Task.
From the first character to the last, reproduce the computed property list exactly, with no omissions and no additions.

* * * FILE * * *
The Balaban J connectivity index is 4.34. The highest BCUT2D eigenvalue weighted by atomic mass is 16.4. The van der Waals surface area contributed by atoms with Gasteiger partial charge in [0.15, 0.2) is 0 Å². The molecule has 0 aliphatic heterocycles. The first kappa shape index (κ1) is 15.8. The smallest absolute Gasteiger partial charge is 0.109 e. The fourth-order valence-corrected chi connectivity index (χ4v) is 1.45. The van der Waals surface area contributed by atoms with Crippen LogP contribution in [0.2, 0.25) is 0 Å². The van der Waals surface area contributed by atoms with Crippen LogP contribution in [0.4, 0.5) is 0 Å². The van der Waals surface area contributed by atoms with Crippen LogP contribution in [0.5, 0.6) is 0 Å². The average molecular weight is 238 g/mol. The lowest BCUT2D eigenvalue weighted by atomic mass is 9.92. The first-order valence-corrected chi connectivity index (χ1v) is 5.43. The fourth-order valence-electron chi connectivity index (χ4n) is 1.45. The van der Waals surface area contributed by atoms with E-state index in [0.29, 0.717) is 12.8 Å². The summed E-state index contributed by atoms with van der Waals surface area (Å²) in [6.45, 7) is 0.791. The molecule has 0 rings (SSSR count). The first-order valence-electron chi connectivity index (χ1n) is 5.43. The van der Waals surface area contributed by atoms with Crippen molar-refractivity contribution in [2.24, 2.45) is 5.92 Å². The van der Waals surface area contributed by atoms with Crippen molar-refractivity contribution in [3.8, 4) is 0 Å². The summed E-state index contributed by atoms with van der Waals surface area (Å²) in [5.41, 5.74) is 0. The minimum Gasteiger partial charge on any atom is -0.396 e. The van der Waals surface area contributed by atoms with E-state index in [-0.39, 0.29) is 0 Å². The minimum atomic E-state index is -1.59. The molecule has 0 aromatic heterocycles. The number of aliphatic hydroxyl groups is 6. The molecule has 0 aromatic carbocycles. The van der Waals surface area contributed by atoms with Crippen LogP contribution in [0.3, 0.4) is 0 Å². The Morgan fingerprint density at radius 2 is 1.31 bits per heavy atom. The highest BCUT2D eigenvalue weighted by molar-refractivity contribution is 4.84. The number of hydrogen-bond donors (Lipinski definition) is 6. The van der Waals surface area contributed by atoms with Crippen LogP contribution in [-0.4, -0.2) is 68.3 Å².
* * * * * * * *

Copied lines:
The Balaban J connectivity index is 4.34. The highest BCUT2D eigenvalue weighted by atomic mass is 16.4. The van der Waals surface area contributed by atoms with Gasteiger partial charge in [0.15, 0.2) is 0 Å². The molecule has 0 aliphatic heterocycles. The first kappa shape index (κ1) is 15.8. The smallest absolute Gasteiger partial charge is 0.109 e. The fourth-order valence-corrected chi connectivity index (χ4v) is 1.45. The van der Waals surface area contributed by atoms with Crippen LogP contribution in [0.2, 0.25) is 0 Å². The van der Waals surface area contributed by atoms with Crippen LogP contribution in [0.4, 0.5) is 0 Å². The van der Waals surface area contributed by atoms with Crippen LogP contribution in [0.5, 0.6) is 0 Å². The average molecular weight is 238 g/mol. The lowest BCUT2D eigenvalue weighted by atomic mass is 9.92. The first-order valence-corrected chi connectivity index (χ1v) is 5.43. The fourth-order valence-electron chi connectivity index (χ4n) is 1.45. The van der Waals surface area contributed by atoms with E-state index in [0.29, 0.717) is 12.8 Å². The summed E-state index contributed by atoms with van der Waals surface area (Å²) in [6.45, 7) is 0.791. The molecule has 0 rings (SSSR count). The first-order valence-electron chi connectivity index (χ1n) is 5.43. The van der Waals surface area contributed by atoms with Crippen molar-refractivity contribution in [2.24, 2.45) is 5.92 Å². The van der Waals surface area contributed by atoms with Crippen molar-refractivity contribution in [3.8, 4) is 0 Å². The summed E-state index contributed by atoms with van der Waals surface area (Å²) in [5.41, 5.74) is 0. The minimum Gasteiger partial charge on any atom is -0.396 e. The van der Waals surface area contributed by atoms with E-state index in [-0.39, 0.29) is 0 Å². The minimum atomic E-state index is -1.59. The molecule has 0 aromatic heterocycles. The number of aliphatic hydroxyl groups is 6. The molecule has 0 aromatic carbocycles. The van der Waals surface area contributed by atoms with Crippen LogP contribution in [0.3, 0.4) is 0 Å². The Morgan fingerprint density at radius 2 is 1.31 bits per heavy atom. The highest BCUT2D eigenvalue weighted by molar-refractivity contribution is 4.84. The number of hydrogen-bond donors (Lipinski definition) is 6. The van der Waals surface area contributed by atoms with Crippen LogP contribution in [-0.4, -0.2) is 68.3 Å².